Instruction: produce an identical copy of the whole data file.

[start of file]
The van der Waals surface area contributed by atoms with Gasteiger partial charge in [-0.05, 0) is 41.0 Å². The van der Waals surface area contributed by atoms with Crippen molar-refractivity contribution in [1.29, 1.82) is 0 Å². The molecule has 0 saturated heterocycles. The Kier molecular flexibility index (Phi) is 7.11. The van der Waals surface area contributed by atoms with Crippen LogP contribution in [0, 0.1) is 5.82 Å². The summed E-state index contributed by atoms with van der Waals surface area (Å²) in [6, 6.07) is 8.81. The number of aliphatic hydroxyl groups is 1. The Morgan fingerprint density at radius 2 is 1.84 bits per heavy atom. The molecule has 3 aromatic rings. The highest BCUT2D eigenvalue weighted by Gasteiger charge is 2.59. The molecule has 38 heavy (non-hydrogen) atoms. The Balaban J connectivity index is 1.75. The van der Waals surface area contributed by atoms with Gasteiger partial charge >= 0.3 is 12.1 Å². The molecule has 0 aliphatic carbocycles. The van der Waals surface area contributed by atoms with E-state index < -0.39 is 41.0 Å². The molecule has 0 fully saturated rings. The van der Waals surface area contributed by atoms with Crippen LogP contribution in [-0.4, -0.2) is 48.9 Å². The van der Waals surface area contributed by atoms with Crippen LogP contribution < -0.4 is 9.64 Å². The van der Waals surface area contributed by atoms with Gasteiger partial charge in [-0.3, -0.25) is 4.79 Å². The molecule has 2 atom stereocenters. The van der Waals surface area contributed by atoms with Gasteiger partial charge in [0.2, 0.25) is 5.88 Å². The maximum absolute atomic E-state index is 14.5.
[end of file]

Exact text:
The van der Waals surface area contributed by atoms with Gasteiger partial charge in [-0.05, 0) is 41.0 Å². The van der Waals surface area contributed by atoms with Crippen molar-refractivity contribution in [1.29, 1.82) is 0 Å². The molecule has 0 saturated heterocycles. The Kier molecular flexibility index (Phi) is 7.11. The van der Waals surface area contributed by atoms with Crippen LogP contribution in [0, 0.1) is 5.82 Å². The summed E-state index contributed by atoms with van der Waals surface area (Å²) in [6, 6.07) is 8.81. The number of aliphatic hydroxyl groups is 1. The Morgan fingerprint density at radius 2 is 1.84 bits per heavy atom. The molecule has 3 aromatic rings. The highest BCUT2D eigenvalue weighted by Gasteiger charge is 2.59. The molecule has 38 heavy (non-hydrogen) atoms. The Balaban J connectivity index is 1.75. The van der Waals surface area contributed by atoms with Gasteiger partial charge >= 0.3 is 12.1 Å². The molecule has 0 aliphatic carbocycles. The van der Waals surface area contributed by atoms with E-state index < -0.39 is 41.0 Å². The molecule has 0 fully saturated rings. The van der Waals surface area contributed by atoms with Crippen LogP contribution in [-0.4, -0.2) is 48.9 Å². The van der Waals surface area contributed by atoms with Crippen LogP contribution < -0.4 is 9.64 Å². The van der Waals surface area contributed by atoms with Gasteiger partial charge in [-0.3, -0.25) is 4.79 Å². The molecule has 2 atom stereocenters. The van der Waals surface area contributed by atoms with Gasteiger partial charge in [0.2, 0.25) is 5.88 Å². The maximum absolute atomic E-state index is 14.5.